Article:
20 5 Almost half of businesses innovate again in 2011 This chapter shows that while overall innovation rates remained stable from 2009 to 2011, the mix of businesses carrying out innovation has changed. Please see detailed table 11 in the Excel workbook, available from the 'available files' section, alongside this chapter. For businesses that innovated in 2011, we can compare their innovation activity in 2009 (see figure 5.01). Of the 46 percent of businesses that innovated in 2011: 44 percent also innovated in percent did not innovate in percent were not in the 2009 sample. Figure Innovation activity across time, last two financial years at August 2009 and 2011 The proportions were quite similar across the four innovation types. Of the 46 percent of businesses with innovation in 2011: 48 percent of those with product innovation also had this innovation in percent of those with process innovation also had this innovation in percent of those with organisational innovation also had this innovation in percent of those with marketing innovation also had this innovation in Statistics NZ is currently undertaking more detailed analysis on business innovation behaviours over time. 13

21 6 R&D and growth activities are key to innovation This chapter presents information about some growth activities that businesses may undertake that have links to innovation. Research and development (R&D) is one of the key components of innovation and of product development expenditure. The 2011 Business Operations Survey (BOS) collected information on R&D activity, tourism, export behaviour, investment in expansion, requests for finance, and international engagement. Nine percent of businesses performed R&D, compared with 46 percent for the more-widely defined innovation. The upward trend of R&D expenditure was confirmed. Innovating businesses were more likely to perform growth activities. Please see detailed tables in the Excel workbook, available from the 'available files' section, alongside this chapter. Research and development is a main component of innovation expenditure R&D is a key component of innovation and product development. This section compares the overall rate of innovation with the proportion of firms undertaking or funding R&D activities. Only a small proportion of all businesses carried out R&D (9 percent), compared with a much higher rate for the more-widely defined innovation (46 percent). However, in expenditure terms, R&D is not necessarily a small component of innovation activity (see chapter 8 'Most product expenditure is on R&D'). Results show that larger businesses have higher rates of R&D and innovation with businesses of 100+ employees being most likely to carry out R&D and/or innovate. Figure Research and development and innovation activity, by business size 14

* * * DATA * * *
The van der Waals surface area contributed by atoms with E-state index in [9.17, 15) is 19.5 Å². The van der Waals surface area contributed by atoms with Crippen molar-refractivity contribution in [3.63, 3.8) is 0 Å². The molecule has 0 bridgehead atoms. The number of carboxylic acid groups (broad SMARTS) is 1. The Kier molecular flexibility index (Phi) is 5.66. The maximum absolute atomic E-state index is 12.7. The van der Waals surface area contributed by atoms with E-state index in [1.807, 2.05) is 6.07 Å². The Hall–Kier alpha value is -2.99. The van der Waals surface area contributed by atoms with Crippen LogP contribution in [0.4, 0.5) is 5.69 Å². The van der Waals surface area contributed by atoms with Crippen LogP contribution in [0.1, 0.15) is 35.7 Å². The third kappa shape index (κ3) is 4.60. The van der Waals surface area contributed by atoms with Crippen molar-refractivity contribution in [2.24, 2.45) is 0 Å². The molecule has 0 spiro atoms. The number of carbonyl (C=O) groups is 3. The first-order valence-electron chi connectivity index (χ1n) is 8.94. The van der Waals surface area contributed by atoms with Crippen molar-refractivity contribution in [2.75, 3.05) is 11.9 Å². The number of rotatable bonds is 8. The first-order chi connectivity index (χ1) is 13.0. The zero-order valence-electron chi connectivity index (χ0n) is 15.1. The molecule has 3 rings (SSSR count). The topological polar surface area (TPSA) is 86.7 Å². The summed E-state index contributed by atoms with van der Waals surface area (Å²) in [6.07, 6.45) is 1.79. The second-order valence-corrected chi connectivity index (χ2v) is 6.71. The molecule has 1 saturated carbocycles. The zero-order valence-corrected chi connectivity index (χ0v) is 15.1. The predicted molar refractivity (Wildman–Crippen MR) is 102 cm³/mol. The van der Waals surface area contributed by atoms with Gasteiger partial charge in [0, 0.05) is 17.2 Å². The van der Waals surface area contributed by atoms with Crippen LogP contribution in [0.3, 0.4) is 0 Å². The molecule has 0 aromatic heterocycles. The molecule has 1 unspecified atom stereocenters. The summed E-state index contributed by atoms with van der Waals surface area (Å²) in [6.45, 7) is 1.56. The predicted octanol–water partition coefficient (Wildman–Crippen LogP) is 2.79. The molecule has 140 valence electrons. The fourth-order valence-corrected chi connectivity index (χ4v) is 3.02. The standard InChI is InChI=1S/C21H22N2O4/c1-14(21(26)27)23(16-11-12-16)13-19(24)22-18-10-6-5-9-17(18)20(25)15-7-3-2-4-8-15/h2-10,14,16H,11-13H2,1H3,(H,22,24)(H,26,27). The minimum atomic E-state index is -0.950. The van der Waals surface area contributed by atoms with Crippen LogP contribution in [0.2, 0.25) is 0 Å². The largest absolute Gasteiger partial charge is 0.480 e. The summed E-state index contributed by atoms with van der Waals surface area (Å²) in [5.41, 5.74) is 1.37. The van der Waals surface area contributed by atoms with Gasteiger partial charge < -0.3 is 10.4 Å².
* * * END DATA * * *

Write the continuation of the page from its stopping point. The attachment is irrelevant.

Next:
22 Types of R&D spending We can break down R&D spending into types, as for innovation. Results from the R&D Survey (2010) showed that the majority (63 percent) of business R&D expenditure was on experimental development. This kind of R&D most closely resembles the work done for innovation. Thirty-one percent of R&D expenditure was on applied research, and 6 percent was spent on basic research. Other results from the 2010 R&D Survey showed 31 percent of R&D expenditure was for manufacturing purposes. This was followed by information and communication purposes (19 percent) and animal production and animal primary products (10 percent). Due to differences in sample selection, target population, and the reporting period, R&D Survey results are not directly comparable with results from BOS. However, both surveys show a similar upward trend. The figures for R&D expenditure from the R&D Survey are higher than from BOS, because the survey design represents more of the businesses likely to be carrying out R&D. In other words, the R&D Survey aims to capture a greater proportion of business from the more R&D intensive industries and business types. Figure Research and development expenditure comparison, R&D and Business Operations surveys Innovators tend to perform more growth activities Innovating businesses were much more likely to engage in growth activities than noninnovators. Growth activities include sales from tourism, export sales, investment in expansion, requests for finance, and international engagement. The biggest differences between innovators and non-innovators were in investment in expansion, and international engagement. 39 percent of innovators invested in expansion (15 percent of non-innovators). 51 percent of innovators had international engagement (27 percent of noninnovators). 15